Learning in High-end kitchens

agile learning principes Aug 01, 2019

I’ve worked for some amazing software companies over the years, but I don’t think I really understood having a good daily routine and how to work well with others until I took a break and started cooking. I’ve worked for some very well known chefs in some pretty nice places and what I got out of those experiences is priceless.  Even though it was years ago, it left an impact that helps me every day.

Here are some learnings I’ve gleaned over the 21 years across two seemingly different industries, which I think is a good snack for a young software engineer getting started.

Be Organized. The first thing you do when you get into a kitchen is check your prep list to see what you are making for the day. Once you have a plan for how you are going to make all this food, you get your ingredients and tools set up to start prepping — you only have a few hours before you have to deploy your ingredients onto the plates. Having a plan every day and a list of things to do is always good in any industry.

Clean up periodically. Whenever you are finished chopping a bag of carrots, you don’t just move onto the onions. You stop, wipe down you cutting board and station, empty your trash, and check around you to see if you need to sweep up. Coding is no different. Remove old code you aren’t using, don’t just comment it out. Indent things properly, you don’t want your peers doing it for you.

Just say “Oui chef!” Sometimes you are asked to do something and maybe you don’t understand why in the world anyone would ask for such a thing. But by doing it, you learn why in the process. I sometimes ask people to do things without a reason. I always have one, but you might not understand why at the time.

There is more than one way to cook something right. When you braise meat, do you sear it first, last, or not at all? The answer is yes — it depends on what you are going for. How many people’s Moms meatloaf is the best? Well, ALL OF THEM. Same goes for design and code — where you put a control and how it works depends on your brand, device, user flow and data. There are so many ways to iterate thorough an array, but I would argue that while there are some wrong ways, there are many right ones.

Its’ (probably) been done. The chances of inventing anything new is 0.001%. People open hamburger restaurants all the time, but they aren’t “disrupting”. They are just making a good hamburger. In the restaurant business, there have been no more than a handful of people inventing anything new. Most of what we do as software developers and designers follow existing patters and experience of others. This should not take away from what you are doing and why you do what you do every day. Making things the best they can be is really the key. Look at all the “disruption” in the industry: Airbnb for matchbox cars, Uber for hamsters, etc. It’s not new. And it doesn’t matter. It’s still good.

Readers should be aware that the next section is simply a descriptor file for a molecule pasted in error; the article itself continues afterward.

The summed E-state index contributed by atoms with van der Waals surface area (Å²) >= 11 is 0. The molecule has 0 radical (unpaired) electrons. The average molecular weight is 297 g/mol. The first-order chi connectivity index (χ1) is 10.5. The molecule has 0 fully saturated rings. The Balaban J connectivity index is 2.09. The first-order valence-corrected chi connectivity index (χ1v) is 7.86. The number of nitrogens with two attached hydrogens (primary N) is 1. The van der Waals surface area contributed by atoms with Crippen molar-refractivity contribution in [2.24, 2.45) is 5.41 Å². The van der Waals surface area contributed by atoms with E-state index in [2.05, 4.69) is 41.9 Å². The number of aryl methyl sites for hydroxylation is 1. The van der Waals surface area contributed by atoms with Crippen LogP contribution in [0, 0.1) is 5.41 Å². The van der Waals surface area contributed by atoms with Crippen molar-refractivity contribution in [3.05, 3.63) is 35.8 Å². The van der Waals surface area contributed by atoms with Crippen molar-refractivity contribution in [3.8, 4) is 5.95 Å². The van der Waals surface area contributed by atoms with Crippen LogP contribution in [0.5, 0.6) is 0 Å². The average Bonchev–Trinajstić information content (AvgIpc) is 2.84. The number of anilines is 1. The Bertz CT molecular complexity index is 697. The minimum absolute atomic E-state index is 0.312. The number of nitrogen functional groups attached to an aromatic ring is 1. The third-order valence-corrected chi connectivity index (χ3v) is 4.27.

Taste everything. Don’t assume its going to be right. Make sure it is. Ask for someone to give feedback if you aren’t sure. This is how you get good. Copying code from stack overflow or using a template you found on behance might not be 100% right for what you need. When you write code or design a screen, test it out. Give it to someone else to play with. Let people poke holes in it sooner rather than later (or in production). In the kitchen , not tasting your food could be disaster. Did someone accidentally mistake it for another component and add something wrong to it? did you add enough salt, sugar, pepper or fat to it? Sometimes you can’t tell just by looking at it, you have to actually put it in your mouth - or someone else’s. Make sure you test, and make sure you have someone else re-test.

Communicate often. Know whats about to get pushed to the client. When you are getting a product read y to ship, its not enough to just put your contributions in. You should be aware of what the rest of the team is up to and how each person’s work affects another. In a restaurant kitchen, a filet of fish takes, on average, 6 minutes to cook using in a sauce pan. If that fish is going with a 22oz ribeye, the fish cook and the meat cook had both better know when these things will be ready. Or you will have food sitting around waiting.

Cross train and respect. I always liked to work both kitchen and dining room, and get into the heads of the people working on both of these sides. The work is very different but everyone has the same goal : a successful dinner service. In the software world, the FOH (front of house ) are the marketing, sales and “business people”. In many cases, both the engineering side and the “business” side fail to understand one another, and this leads to a lack of respect in both directions. I think a good practice would be to let the engineering team listen in on a customer call with a difficult client. The FOH side could try coding a feature that they asked for to see how that goes.

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